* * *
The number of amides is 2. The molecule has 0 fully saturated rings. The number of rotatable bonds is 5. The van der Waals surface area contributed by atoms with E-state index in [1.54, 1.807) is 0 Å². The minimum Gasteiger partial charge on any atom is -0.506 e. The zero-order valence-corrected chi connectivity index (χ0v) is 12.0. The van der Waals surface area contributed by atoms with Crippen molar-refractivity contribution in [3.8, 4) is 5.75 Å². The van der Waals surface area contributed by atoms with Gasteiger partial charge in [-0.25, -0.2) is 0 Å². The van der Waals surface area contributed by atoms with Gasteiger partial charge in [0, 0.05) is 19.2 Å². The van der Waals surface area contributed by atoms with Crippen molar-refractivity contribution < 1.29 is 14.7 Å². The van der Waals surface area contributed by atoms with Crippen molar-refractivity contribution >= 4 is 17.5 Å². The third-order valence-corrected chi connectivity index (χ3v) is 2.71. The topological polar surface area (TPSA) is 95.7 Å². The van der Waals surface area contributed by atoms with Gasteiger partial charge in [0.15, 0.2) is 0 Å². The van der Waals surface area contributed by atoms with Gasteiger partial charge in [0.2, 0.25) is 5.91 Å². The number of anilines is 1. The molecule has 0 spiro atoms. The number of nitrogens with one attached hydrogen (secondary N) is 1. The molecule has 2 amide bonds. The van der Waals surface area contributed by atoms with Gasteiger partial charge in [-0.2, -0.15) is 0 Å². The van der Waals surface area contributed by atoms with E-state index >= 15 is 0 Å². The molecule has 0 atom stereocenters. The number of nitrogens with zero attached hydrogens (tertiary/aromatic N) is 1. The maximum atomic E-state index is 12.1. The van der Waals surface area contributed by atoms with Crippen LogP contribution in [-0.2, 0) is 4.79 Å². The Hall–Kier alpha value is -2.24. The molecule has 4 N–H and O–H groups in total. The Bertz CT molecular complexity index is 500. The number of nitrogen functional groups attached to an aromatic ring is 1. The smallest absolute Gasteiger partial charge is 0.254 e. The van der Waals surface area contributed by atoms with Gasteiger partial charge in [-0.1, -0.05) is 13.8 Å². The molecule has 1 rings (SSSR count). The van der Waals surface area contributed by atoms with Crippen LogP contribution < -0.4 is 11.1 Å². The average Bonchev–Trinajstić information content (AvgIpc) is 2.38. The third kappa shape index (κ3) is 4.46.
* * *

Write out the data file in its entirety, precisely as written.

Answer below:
The number of amides is 2. The molecule has 0 fully saturated rings. The number of rotatable bonds is 5. The van der Waals surface area contributed by atoms with E-state index in [1.54, 1.807) is 0 Å². The minimum Gasteiger partial charge on any atom is -0.506 e. The zero-order valence-corrected chi connectivity index (χ0v) is 12.0. The van der Waals surface area contributed by atoms with Crippen molar-refractivity contribution in [3.8, 4) is 5.75 Å². The van der Waals surface area contributed by atoms with Gasteiger partial charge in [-0.25, -0.2) is 0 Å². The van der Waals surface area contributed by atoms with Gasteiger partial charge in [0, 0.05) is 19.2 Å². The van der Waals surface area contributed by atoms with Crippen molar-refractivity contribution < 1.29 is 14.7 Å². The van der Waals surface area contributed by atoms with Crippen molar-refractivity contribution >= 4 is 17.5 Å². The third-order valence-corrected chi connectivity index (χ3v) is 2.71. The topological polar surface area (TPSA) is 95.7 Å². The van der Waals surface area contributed by atoms with Gasteiger partial charge in [0.15, 0.2) is 0 Å². The van der Waals surface area contributed by atoms with Gasteiger partial charge in [0.2, 0.25) is 5.91 Å². The number of anilines is 1. The molecule has 0 spiro atoms. The number of nitrogens with one attached hydrogen (secondary N) is 1. The molecule has 2 amide bonds. The van der Waals surface area contributed by atoms with Gasteiger partial charge in [-0.2, -0.15) is 0 Å². The van der Waals surface area contributed by atoms with E-state index >= 15 is 0 Å². The molecule has 0 atom stereocenters. The number of nitrogens with zero attached hydrogens (tertiary/aromatic N) is 1. The maximum atomic E-state index is 12.1. The van der Waals surface area contributed by atoms with Crippen LogP contribution in [-0.2, 0) is 4.79 Å². The Hall–Kier alpha value is -2.24. The molecule has 4 N–H and O–H groups in total. The Bertz CT molecular complexity index is 500. The number of nitrogen functional groups attached to an aromatic ring is 1. The smallest absolute Gasteiger partial charge is 0.254 e. The van der Waals surface area contributed by atoms with Gasteiger partial charge in [-0.1, -0.05) is 13.8 Å². The molecule has 1 rings (SSSR count). The van der Waals surface area contributed by atoms with Crippen LogP contribution < -0.4 is 11.1 Å². The average Bonchev–Trinajstić information content (AvgIpc) is 2.38. The third kappa shape index (κ3) is 4.46.